Intervenors contend on appeal that the trial court erred by applying a "substantial compliance" standard rather than requiring strict compliance with the three ordinance provisions.

Before we address the merits of that argument, we turn briefly to a preliminary matter. The county appeared below only to stipulate to the issuance of the writ. Plaintiff contends that, since the county and its governing body presented no defense, intervenors lack "standing" to raise some or all of the arguments that they presented in the trial court and here. Plaintiff's contention is answered adversely by Wallace v. Board of County Commissioners, 105 Or App 364, 804 P2d 1220 (1991). However, the putative inconsistency of an application with a local plan or regulation is in the nature of an affirmative defense in an action under ORS 215.428(7). Just as the "burden of proving" that defense would have been on the county if it had chosen to present it, the same burden is on intervenors as the parties asserting the defense. See State ex rel Compass Corp. v. City of Lake Oswego, 319 Or 537, 544-45, 878 P2d 403 (1994), on remand, 131 Or App 647, 651-52, 886 P2d 1074 (1994). Further, as the appellants in this case, intervenors must affirmatively demonstrate to us that the trial court erred in rejecting their defense.

As noted, intervenors argue that the trial court applied an incorrect legal standard--requiring only "substantial" rather than absolute compliance--in ruling on intervenors' contentions that the granting of plaintiff's application would violate the three ordinance provisions.(1) However, assuming without deciding that the legal standard that the trial court applied under the statute was incorrect, that in itself is inconsequential: To constitute error, the incorrect standard must have been applied to some factual or legal showing that intervenors made and that, under the proper standard, could have resulted in a judgment more favorable to them. Intervenors do not demonstrate to us that they made any such showing.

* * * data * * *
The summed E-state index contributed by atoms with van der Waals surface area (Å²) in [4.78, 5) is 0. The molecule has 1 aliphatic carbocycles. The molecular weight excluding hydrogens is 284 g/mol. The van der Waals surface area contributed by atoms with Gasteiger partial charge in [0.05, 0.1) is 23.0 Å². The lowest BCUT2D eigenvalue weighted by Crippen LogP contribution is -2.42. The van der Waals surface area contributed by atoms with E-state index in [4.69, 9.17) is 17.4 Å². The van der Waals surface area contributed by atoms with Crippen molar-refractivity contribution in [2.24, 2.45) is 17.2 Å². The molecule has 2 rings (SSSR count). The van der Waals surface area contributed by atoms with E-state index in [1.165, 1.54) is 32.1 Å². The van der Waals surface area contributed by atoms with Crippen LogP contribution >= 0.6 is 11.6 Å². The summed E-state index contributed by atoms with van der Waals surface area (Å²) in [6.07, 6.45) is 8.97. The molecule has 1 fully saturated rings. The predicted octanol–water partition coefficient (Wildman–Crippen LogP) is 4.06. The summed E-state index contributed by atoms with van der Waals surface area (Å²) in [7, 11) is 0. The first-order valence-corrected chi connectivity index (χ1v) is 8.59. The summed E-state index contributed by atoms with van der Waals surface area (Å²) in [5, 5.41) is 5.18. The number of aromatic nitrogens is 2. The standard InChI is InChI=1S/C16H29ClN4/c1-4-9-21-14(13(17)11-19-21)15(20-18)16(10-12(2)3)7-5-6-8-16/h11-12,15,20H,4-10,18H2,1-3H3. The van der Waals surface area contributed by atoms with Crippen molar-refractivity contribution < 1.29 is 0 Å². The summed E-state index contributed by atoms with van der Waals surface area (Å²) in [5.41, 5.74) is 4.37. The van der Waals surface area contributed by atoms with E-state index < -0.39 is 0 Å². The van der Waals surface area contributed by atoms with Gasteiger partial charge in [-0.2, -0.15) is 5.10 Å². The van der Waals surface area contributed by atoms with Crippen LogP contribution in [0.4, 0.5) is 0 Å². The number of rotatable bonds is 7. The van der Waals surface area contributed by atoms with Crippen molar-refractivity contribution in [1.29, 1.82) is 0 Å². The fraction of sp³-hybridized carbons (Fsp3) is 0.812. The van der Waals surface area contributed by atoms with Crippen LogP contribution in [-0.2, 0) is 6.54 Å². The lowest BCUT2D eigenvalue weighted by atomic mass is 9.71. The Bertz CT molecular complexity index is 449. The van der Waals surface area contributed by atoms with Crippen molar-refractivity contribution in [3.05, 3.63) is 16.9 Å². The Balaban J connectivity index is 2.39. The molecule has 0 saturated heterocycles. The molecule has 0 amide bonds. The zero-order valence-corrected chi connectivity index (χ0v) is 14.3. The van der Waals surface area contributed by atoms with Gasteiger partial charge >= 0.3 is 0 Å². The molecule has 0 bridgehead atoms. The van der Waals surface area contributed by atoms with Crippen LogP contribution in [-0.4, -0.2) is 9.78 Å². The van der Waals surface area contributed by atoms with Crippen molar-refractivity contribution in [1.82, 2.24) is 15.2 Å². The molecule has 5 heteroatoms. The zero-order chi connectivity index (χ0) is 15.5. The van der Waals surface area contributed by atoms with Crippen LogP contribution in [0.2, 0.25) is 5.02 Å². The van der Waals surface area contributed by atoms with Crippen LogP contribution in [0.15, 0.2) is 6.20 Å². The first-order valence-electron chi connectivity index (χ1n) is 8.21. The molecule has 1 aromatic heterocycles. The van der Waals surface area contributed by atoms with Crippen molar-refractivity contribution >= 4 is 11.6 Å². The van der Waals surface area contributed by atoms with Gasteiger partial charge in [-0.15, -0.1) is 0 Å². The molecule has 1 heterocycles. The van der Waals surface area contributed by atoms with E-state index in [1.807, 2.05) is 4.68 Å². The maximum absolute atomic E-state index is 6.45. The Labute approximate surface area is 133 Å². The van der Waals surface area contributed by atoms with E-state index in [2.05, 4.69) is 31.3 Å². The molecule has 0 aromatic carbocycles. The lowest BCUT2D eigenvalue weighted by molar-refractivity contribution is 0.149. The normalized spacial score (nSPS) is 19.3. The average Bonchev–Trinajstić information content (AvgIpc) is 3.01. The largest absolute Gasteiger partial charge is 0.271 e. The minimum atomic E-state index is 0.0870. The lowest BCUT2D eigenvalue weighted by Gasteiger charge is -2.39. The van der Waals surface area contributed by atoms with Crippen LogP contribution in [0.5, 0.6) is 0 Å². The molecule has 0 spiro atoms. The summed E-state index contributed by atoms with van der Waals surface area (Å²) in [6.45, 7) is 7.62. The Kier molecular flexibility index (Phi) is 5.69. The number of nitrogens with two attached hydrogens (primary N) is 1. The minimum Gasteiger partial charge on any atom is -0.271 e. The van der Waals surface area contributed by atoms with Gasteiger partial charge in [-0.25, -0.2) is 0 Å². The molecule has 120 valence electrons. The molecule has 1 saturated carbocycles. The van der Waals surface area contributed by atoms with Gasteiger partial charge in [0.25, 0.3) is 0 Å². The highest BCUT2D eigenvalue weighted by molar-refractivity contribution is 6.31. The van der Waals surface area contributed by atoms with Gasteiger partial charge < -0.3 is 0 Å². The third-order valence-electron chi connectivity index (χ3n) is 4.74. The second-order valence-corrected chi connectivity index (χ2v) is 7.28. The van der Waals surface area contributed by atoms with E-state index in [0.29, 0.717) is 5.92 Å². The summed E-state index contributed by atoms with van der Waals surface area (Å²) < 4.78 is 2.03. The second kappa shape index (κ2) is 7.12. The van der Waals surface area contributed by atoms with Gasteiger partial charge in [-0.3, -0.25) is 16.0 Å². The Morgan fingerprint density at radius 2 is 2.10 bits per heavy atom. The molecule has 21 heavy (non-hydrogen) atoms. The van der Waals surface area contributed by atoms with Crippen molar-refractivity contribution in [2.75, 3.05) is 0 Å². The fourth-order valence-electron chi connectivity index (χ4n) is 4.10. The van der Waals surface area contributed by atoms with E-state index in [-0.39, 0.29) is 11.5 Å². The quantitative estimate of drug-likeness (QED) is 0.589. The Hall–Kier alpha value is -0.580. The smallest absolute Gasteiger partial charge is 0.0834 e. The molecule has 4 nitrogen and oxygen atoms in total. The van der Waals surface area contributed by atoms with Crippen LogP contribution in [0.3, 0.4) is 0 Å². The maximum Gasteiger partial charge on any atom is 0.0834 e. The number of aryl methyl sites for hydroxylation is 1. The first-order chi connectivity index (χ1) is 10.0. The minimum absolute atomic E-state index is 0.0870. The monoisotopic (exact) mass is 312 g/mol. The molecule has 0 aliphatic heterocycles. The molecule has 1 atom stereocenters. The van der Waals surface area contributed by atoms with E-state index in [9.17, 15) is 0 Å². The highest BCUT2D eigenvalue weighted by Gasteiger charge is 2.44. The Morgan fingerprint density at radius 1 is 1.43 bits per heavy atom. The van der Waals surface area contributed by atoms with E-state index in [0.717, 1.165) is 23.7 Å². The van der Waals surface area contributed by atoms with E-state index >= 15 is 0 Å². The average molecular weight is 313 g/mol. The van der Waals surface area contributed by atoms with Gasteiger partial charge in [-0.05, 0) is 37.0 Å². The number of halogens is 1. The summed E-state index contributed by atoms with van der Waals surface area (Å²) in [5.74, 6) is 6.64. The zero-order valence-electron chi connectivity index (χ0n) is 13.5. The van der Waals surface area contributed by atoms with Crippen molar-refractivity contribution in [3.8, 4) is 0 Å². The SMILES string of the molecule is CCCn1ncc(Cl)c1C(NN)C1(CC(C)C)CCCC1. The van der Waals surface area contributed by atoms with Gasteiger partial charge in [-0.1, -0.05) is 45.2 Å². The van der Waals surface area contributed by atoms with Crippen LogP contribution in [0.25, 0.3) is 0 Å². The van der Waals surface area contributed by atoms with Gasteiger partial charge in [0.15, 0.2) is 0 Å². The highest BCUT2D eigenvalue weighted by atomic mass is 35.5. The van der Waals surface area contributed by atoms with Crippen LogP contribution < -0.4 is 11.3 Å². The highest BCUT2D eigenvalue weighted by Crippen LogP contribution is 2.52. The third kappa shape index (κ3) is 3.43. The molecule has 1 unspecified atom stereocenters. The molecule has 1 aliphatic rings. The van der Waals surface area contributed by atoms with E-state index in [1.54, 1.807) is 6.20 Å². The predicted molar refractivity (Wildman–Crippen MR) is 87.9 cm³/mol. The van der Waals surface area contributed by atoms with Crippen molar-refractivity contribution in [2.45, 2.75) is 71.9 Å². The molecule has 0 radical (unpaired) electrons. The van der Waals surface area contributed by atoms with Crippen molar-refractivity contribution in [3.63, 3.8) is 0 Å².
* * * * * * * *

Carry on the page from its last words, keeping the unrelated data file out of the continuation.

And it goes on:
Section 212.060(3) of the ordinance, the provision on which intervenors rely that requires the most extensive discussion, provides in relevant part:

"3) Statement of Management Objectives:

"A) The applicant shall submit a statement of objectives for managing the land for forest use. Forest uses include: The production of trees and light processing of forest products and grazing land for livestock. This statement shall, at a minimum, include the following: